Highly predictable toxin resistance debunks evolutionary randomness

Predictable genetic changes point to Design, not evolution


Excerpt: "The caterpillar of the monarch butterfly eats only milkweed, a poisonous plant that should kill it. The caterpillars thrive on the plant, even storing its toxins in their bodies as a defense against hungry birds.

For decades, scientists have marveled at this adaptation. On Thursday, a team of researchers announced they had pinpointed the key evolutionary steps that led to it.

Only three genetic mutations were necessary to turn the butterflies from vulnerable to resistant, the researchers reported in the journal Nature. They were able to introduce these mutations into fruit flies, and suddenly they were able to eat milkweed, too.
Biologists hailed it as a tour-de-force that harnessed gene-editing technology to unscramble a series of mutations evolving in some species and then test them in yet another."

Similar genetic alterations in 47 taxa


Excerpt: "When Dr Ujvari and Dr Casewell’s team widened their investigation to include all 47 taxa that are resistant to cardiac glycosides (whether it was from a plant or an animal source), they found that resistance was due to two amino acid substitutions at just four positions: 111, 119, 120, or 122. Further, the team found that, of the 11 amino acids within this portion of the sodium-potassium exchange pump subunit, one specific amino acid site (111) must always change for resistance to evolve, whereas the second resistance-conferring change then occurs in one of three other amino acid sites (119, 120, or 122), which vary across species."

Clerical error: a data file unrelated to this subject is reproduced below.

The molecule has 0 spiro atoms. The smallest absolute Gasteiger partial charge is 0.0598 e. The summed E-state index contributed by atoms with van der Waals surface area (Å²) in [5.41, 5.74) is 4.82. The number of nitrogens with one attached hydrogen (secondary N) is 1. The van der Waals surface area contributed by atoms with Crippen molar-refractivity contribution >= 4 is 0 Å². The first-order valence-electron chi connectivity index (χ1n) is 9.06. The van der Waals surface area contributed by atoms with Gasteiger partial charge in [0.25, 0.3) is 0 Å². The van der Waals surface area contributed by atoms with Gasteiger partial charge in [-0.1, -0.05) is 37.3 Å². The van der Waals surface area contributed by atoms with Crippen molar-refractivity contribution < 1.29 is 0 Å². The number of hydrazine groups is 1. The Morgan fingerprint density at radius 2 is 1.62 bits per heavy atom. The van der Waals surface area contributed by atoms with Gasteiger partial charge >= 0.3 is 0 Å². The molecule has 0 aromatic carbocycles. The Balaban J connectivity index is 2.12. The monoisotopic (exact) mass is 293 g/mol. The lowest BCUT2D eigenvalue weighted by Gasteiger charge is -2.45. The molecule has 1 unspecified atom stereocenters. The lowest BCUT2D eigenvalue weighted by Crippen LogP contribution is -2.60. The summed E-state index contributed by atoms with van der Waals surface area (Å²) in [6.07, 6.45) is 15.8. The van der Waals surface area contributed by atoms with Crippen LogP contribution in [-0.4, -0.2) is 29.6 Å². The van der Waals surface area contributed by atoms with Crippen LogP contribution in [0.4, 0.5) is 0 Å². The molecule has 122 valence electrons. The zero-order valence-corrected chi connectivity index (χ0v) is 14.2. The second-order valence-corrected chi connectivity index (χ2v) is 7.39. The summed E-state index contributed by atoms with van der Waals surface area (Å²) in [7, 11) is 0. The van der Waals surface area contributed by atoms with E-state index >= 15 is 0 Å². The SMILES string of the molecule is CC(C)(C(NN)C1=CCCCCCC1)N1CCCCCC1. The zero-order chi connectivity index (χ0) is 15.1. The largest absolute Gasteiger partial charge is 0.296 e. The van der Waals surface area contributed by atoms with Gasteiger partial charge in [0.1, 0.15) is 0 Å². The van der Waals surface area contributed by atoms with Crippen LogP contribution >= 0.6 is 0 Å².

Other papers confirming these highly predictable changes:

My comment: By using keywords 'cardiac glycosides substitutions at positions 111 and 122' we will soon realize that these predictable changes happen in different types of organisms. Nothing to do with random mutations and selection. Nothing to do with evolution. Organisms are able to tweak their genomes by so called natural genetic engineering. There are several epigenetic mechanisms that make it possible for an organism to modify its own genome. They are typically controlled by the immune system, such as AID mediated deamination. This is ecological adaptation, not evolution. This is Design, not random mutations. Don't get lost.